Vise Tourist Attractions
Close to the Belgian-Dutch border on the right bank of the Meuse the town of Visé is the most northerly city in Wallonia. It is popular in summer for the water sports center in the "three countries corner".Visé grew up around a wooden bridge over the Meuse and had its flowering between the ninth and the 13th C. In 1330 the town was fortified and subsequently had to defend itself in many sieges, including those against the troops of Charles the Bold in 1468 and Louis XIV in 1663. In the first days of the First World War Visé was set on fire by German troops and almost completely destroyed.
Carnival of the Geese
Visé is rich in folklore. Here is celebrated the "Carnival of the Geese" commemorating the legend of 1334, when the geese of Visé on their search for food made it possible for the besiegers to enter the town: the geese simply chewed up the bolts of the gates.
The three shooting guilds of the town are of great importance: the "Gilde des Anciens Arbalétriers" (Old Cross-bow Shooters Guild), founded in 1310, its successor the "Compagnie Royale des Anciens Arquebusiers" (Royal Company of Arquebusiers) dating from 1579 and the "Compagnie Royale des Francs Arquebusiers" (Royal Company of Free Arquebusiers) which came into being in 1909. Each of these guilds has a festival twice a year.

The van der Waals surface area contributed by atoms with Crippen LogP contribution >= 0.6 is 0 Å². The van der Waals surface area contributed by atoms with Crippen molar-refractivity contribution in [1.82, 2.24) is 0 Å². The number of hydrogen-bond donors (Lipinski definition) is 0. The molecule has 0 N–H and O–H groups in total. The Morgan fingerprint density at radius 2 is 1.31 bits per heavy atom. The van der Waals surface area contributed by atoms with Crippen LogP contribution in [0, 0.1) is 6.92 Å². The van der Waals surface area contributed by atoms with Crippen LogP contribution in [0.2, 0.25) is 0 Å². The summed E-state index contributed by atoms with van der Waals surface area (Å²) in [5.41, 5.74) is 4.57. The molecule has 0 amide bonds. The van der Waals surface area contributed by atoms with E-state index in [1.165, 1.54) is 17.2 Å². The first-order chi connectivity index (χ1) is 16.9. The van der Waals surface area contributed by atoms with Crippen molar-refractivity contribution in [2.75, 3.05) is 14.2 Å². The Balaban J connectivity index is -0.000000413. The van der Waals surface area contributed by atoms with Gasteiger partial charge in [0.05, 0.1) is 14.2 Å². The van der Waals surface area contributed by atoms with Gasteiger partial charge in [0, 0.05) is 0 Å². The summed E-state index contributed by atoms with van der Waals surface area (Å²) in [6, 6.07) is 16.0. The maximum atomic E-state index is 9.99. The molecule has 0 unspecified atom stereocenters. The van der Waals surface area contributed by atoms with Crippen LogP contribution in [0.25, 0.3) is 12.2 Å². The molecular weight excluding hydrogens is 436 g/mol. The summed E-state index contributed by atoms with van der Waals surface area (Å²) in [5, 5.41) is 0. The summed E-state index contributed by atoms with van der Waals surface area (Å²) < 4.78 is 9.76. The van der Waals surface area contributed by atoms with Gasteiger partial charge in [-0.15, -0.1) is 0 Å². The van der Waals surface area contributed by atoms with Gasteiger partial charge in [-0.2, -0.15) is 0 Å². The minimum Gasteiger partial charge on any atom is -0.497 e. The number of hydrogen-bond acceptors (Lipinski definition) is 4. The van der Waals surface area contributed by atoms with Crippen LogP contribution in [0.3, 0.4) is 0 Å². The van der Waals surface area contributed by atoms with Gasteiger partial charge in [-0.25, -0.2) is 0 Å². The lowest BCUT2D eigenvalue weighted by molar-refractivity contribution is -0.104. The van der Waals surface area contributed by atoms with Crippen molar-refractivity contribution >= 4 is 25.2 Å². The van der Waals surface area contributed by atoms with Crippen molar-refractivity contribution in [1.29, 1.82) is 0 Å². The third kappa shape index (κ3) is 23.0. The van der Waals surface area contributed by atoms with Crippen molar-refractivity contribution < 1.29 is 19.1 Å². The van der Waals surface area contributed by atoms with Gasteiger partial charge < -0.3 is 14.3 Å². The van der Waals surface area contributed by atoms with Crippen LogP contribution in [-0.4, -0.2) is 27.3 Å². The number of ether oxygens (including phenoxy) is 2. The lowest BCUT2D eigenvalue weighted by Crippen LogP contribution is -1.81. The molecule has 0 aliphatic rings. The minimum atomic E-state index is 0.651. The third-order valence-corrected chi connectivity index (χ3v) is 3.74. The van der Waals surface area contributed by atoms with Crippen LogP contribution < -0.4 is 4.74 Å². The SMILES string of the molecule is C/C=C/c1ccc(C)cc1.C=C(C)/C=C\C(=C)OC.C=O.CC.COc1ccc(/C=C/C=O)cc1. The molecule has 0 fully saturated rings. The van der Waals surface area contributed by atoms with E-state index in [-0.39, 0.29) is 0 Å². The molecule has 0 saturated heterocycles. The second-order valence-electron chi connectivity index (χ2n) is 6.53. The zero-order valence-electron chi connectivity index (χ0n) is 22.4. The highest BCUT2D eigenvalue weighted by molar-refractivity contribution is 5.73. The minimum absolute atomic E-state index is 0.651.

Collégiale Saints Martin et Hadelin
The collegiate church of Saints-Martin-et-Hadelin was founded by Berta the daughter of Charles the Great in 780. The church was destroyed by German troops and rebuilt from 1925; of the earlier work only the choir (1500) remains. However a visit to the church is well worth while because of its unique art treasures.
Shrine of Saint Hadelinus
The shrine of Saint Hadelinus, which contains the remains of the priest who preached by the Meuse in the 17th C., is the finest reliquary shrine in the Mosan area. Its gabled ends probably date from the 10th C.; one shows Christ crowning saints Remaclus and Hadelinus, the other an exceptionally rare representation of Christ as the vanquisher of death and the devil. On the sides, which date from 1150, are scenes from the life of Hadelinus and in their execution these are reminiscent of works by Renier de Huy. On the third Sunday in September the shrine is borne in procession through the town.
The present town hall is a reconstruction of the building which dated from the 17th C. in Mosan-Renaissance style. It has a notable onion-shaped tower.
The three shooting guilds maintain their own museums which are sometimes open on Sunday mornings in summer and which exhibit weapons and documents about the history of their guilds.The museum of the Cross-bow Shooter's Guild is at No. 44 Rue Haute, that of the Old Arquebusiers at No. 11 and the museum of the Free Arquebusiers at No. 3 Rue Dodémont.
Just 9km/5.5miles northwest of Visé lies Eben-Emael where the fort was completely destroyed by German troops in May 1940.